High River residents Angela Piovesana and Amanda Pawlitzki will be blogging over the summer about their experiences during and after the floods that hit southern Alberta.

They'll tell stories of the recovery through the eyes of people who live there.

There were two funerals for victims of the High River, Alta., flood held on the afternoon of July 2.

Jacqui Brocklebank was a friend of mine and Dominic Pearce was the father of my friends’ son Noah Greencorn.

I chose to pay my respects to Brocklebank but my thoughts were also with the 11-year-old and his mother, Reene Greencorn.

The funerals were held the day after I was allowed to return to my business and the day I met with the insurance adjuster. Covered in mud, I rushed from my store to clean up before going to pay my respects.

Weeks later, I had the opportunity to visit with Greencorn. She and Noah had moved to Nova Scotia a few years ago. Pearce had stayed to work in the oil patch, but he had remained dear friends with Greencorn.

I knew Pearce had been taken in the flood, but not much else. As we talked over coffee, Greencorn told me what she knew of his death.

On the Tuesday before the flood, Pearce had called to see how they were and chat before he was scheduled to leave for work that Friday.

Plans were made. The school year almost over, and Noah and his mother would visit Alberta in July. Pearce was planning to take Noah fishing in Newfoundland in August for his birthday.

The flood that Thursday caught everyone off guard, but Pearce and others on the west side of town had even less warning. Not knowing how high the water would get, Pearce and friends Sean and Fish opted to set course for higher ground. We now know if they stayed put they may have been fine.

The trio found a boat, and Pearce and Sean, both born on the East Coast, felt confident and at home on the water. They made it past Centre Street from Sean’s home on the west side of town and were making their way east.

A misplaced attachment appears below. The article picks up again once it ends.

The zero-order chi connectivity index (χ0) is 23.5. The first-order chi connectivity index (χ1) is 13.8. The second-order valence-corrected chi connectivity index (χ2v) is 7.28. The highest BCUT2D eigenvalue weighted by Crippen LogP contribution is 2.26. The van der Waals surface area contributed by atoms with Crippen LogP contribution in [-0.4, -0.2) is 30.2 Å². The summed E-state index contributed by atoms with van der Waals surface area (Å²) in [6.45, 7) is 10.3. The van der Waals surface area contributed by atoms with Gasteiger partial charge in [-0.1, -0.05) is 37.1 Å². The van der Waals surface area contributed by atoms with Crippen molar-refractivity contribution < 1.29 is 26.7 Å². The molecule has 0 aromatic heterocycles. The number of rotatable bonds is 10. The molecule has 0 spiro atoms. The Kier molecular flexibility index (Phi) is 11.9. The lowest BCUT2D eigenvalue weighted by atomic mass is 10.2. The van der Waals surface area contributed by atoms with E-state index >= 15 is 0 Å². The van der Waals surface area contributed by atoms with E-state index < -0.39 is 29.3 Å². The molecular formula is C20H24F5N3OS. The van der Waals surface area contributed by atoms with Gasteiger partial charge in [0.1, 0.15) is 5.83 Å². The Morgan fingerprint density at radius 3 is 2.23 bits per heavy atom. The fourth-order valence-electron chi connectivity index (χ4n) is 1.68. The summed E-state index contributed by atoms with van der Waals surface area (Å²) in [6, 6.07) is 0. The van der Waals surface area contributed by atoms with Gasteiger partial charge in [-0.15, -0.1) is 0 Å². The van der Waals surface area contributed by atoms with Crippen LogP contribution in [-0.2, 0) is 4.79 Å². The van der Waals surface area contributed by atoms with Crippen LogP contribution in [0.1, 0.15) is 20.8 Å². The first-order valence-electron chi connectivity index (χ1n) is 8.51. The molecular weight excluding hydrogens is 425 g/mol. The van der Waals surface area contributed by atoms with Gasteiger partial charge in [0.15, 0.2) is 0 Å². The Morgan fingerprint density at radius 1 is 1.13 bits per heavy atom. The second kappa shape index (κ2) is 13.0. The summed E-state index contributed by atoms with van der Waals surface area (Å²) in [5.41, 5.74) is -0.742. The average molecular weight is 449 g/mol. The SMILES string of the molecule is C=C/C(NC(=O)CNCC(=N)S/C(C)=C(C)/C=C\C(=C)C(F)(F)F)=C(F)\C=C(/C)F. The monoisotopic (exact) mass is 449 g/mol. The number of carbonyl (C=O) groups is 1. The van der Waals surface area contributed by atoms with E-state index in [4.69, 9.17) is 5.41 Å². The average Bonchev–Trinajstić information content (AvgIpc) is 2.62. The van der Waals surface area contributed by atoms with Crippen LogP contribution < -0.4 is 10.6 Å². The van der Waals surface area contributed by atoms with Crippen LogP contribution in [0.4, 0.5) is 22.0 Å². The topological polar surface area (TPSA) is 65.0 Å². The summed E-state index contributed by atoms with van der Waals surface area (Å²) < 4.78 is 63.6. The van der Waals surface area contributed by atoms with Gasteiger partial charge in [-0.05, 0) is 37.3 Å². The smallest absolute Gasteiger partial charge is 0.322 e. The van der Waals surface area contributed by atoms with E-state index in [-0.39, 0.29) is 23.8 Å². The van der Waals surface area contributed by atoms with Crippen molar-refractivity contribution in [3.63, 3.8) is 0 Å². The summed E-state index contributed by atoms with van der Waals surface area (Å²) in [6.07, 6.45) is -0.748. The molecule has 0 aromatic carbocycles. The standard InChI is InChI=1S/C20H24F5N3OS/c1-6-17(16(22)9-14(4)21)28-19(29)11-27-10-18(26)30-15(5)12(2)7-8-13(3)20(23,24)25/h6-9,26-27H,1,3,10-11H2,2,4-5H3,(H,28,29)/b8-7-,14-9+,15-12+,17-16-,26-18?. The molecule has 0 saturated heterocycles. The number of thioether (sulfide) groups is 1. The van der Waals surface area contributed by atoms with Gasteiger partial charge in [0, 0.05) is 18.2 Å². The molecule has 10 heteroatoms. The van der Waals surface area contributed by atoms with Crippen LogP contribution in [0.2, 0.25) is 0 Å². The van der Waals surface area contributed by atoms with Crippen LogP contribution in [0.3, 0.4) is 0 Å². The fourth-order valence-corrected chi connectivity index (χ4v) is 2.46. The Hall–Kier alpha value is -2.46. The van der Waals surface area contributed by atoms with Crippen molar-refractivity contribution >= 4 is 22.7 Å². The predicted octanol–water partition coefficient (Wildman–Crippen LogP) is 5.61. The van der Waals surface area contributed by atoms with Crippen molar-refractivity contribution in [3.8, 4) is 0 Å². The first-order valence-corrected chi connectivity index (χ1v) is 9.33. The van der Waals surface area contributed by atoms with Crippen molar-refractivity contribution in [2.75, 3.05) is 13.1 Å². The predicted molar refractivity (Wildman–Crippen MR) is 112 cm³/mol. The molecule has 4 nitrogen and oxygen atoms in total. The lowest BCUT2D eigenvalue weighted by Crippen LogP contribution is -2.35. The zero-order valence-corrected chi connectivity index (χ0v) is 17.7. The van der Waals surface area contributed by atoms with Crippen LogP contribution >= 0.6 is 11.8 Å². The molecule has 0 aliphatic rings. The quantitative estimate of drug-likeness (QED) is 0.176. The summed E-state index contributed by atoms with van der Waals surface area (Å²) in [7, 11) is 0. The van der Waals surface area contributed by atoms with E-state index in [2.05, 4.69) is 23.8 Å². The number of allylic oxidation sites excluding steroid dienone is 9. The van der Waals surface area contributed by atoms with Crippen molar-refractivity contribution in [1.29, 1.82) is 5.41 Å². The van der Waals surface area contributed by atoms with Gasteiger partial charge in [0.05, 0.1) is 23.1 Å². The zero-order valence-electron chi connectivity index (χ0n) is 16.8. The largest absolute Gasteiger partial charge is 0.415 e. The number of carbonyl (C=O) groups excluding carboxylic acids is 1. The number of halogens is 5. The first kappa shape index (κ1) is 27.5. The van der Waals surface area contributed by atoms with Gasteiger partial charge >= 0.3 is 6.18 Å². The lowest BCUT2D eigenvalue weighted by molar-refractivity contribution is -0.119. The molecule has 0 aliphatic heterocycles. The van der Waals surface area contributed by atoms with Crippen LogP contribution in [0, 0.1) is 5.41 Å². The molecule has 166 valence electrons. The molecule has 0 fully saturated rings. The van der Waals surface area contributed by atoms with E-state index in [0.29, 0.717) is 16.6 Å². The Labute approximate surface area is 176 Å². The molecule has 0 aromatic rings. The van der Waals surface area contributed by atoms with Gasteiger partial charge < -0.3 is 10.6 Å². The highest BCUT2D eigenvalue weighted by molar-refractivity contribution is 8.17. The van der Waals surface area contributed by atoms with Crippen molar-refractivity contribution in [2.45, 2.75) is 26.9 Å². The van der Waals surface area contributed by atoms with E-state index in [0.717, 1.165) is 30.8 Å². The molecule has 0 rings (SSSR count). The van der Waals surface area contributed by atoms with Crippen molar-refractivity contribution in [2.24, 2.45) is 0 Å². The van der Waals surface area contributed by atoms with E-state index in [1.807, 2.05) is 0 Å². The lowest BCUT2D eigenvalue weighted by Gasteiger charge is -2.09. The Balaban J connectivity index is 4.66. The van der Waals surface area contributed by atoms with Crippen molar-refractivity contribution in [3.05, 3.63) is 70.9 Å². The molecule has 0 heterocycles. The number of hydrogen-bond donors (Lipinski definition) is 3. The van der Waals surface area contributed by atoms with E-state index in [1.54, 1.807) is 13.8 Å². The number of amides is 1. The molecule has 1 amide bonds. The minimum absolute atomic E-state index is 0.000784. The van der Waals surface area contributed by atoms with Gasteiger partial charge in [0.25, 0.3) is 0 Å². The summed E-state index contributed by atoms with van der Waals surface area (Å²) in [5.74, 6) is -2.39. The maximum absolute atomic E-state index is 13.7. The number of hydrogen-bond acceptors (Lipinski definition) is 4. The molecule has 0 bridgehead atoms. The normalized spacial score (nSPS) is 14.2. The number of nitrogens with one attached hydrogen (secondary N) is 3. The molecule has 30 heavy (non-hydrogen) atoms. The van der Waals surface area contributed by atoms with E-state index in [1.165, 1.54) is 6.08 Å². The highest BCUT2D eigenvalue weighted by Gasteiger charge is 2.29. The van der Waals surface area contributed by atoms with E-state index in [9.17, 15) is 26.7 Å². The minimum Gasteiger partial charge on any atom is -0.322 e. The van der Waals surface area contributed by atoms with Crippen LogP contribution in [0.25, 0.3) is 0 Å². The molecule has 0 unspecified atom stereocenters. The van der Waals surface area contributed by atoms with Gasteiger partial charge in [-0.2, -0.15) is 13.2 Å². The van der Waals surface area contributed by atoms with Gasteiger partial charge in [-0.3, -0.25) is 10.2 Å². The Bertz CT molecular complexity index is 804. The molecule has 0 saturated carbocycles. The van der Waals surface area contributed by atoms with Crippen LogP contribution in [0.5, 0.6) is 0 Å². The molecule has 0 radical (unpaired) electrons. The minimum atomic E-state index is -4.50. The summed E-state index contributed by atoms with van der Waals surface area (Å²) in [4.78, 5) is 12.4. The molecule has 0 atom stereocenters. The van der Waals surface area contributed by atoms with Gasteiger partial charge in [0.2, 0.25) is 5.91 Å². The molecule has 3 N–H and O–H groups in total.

Almost at safe ground, their boat capsized in the tumultuous waves and they found themselves in ice cold water. They were able to flip the boat and pull themselves back in, only to have the boat capsize again moments later.

Pearce lost his grip, the current sweeping him in another direction. That was the last time he would be seen alive.

Sean stayed with the boat and Fish clung on to the top of a submerged truck for hours.

Finally another boat came and the two were taken to an evacuation centre to be treated for hypothermia. They insisted they search for Pearce, telling rescue workers which direction he had been swept away.

Pearce’s body was found far from the banks of the Highwood River, east of Centre Street, the next day.

He had come to rest in the same place as Brocklebank, who was also swept away by the floodwaters when trying to help a friend.

Greencorn and Noah arrived in Alberta a week later. Tearing up, she tells me Noah still wants to go to Newfoundland in August.

"Not next August, not for Christmas — this August, just as Dad and I had planned," said Noah.

Pearce was born in Newfoundland, the second oldest of 15 kids — many who still live there. Noah said he wants to bring his daddy home.